Well I do, because the biggest annoyance in building a PC is installing the OS and other drivers you need to use the computer. Throwing the parts into a box doesn't take that long.

If you're going to have to install the OS yourself, you might as well build the whole computer as well.

Yeah I agree, I would never buy a new OEM computer. But there are a lot of been times when I've gotten an amazing deal on a Openbox or Refurbished computer, or have been asked to upgrade a family/friend/co-workers OEM computer.
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post #7 of 11
Not really sure what you mean by OEM, but CyberpowerPC will build you whatever you want. They'll only install the software you ask them to. That's how it use to be. Haven't purchased anything from them in awhile, but I believe that is how they still roll.
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post #8 of 11
Quote:
Originally Posted by demoship View Post

It seems like all OEMs are more or less the same. The worst things about OEM builds are the following IMO:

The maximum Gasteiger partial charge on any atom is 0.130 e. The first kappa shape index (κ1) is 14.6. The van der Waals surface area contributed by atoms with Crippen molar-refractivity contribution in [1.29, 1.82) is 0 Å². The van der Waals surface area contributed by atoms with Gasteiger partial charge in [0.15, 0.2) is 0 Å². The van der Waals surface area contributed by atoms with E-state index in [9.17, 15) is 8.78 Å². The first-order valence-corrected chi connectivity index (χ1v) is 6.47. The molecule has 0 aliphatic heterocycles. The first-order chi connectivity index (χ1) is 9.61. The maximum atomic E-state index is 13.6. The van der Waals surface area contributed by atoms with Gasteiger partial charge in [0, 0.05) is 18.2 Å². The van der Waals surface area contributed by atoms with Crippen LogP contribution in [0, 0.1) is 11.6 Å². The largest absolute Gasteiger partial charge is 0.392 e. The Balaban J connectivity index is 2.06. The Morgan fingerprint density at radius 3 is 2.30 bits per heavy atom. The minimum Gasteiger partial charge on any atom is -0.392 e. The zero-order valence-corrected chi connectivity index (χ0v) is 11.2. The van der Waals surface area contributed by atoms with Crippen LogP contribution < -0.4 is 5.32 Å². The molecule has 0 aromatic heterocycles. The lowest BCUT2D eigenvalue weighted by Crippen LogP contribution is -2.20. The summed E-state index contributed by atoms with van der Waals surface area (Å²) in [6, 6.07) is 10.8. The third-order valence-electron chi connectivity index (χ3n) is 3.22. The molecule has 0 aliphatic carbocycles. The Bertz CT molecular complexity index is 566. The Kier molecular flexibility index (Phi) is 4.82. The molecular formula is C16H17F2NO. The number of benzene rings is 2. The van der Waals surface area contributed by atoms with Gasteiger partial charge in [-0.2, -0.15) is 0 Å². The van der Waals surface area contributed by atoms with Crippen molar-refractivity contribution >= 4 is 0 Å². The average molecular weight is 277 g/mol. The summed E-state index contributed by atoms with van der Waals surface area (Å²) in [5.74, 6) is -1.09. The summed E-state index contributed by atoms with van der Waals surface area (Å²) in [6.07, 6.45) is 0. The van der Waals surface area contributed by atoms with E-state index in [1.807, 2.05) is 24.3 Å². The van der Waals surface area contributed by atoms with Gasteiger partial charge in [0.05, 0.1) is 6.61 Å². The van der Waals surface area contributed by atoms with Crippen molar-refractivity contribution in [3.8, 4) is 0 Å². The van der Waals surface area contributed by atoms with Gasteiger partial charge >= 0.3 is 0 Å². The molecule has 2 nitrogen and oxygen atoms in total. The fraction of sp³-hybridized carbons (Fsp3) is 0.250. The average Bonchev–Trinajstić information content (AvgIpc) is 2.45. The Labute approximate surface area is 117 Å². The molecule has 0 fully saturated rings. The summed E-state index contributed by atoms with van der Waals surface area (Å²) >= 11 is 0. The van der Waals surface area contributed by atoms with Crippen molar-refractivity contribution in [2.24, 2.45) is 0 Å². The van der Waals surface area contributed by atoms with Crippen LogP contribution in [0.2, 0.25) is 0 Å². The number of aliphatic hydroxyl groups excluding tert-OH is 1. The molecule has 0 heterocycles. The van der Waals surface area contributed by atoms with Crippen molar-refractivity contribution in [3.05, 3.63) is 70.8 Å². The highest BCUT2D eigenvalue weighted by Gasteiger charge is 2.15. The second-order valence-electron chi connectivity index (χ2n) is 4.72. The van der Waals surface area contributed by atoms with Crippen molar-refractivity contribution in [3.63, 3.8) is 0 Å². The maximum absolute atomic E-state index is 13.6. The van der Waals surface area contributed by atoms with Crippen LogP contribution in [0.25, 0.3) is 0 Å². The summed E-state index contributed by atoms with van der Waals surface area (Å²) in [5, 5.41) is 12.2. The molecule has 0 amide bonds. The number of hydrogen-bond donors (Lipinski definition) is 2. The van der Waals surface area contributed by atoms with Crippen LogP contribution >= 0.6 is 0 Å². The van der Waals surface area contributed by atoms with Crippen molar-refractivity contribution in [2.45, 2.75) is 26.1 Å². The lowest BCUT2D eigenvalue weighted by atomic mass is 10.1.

- The OEM installed malware that comes with windows. They call it "trial software," but it's really no different then other malware. The software will pop up every few days asking you to buy a license. How is that any different then a virus that makes ads pop up to try to get you to buy crap you don't need? I would say, by far, this is the worst part of any OEM machine.
- Crappy motherboards. The motherboard is one of the most important components of the computer, but isn't even mentioned with OEM machines. They generally mention CPU, RAM, hard drive space, GPU. I would say gigabyte has more marketing material describing the features of their "ultra durable" mobos then dell has describing the features of their entire machine. I have my doubts as to whether OEM mobos provide enough bandwidth between components.
- Crappy PSUs that are rated at pretty much exactly what the machine can draw, and not a watt more
- Crappy cooling. I haven't owned a dell in a long time, but the last one I saw had a retarded design involving air tunnels over the CPU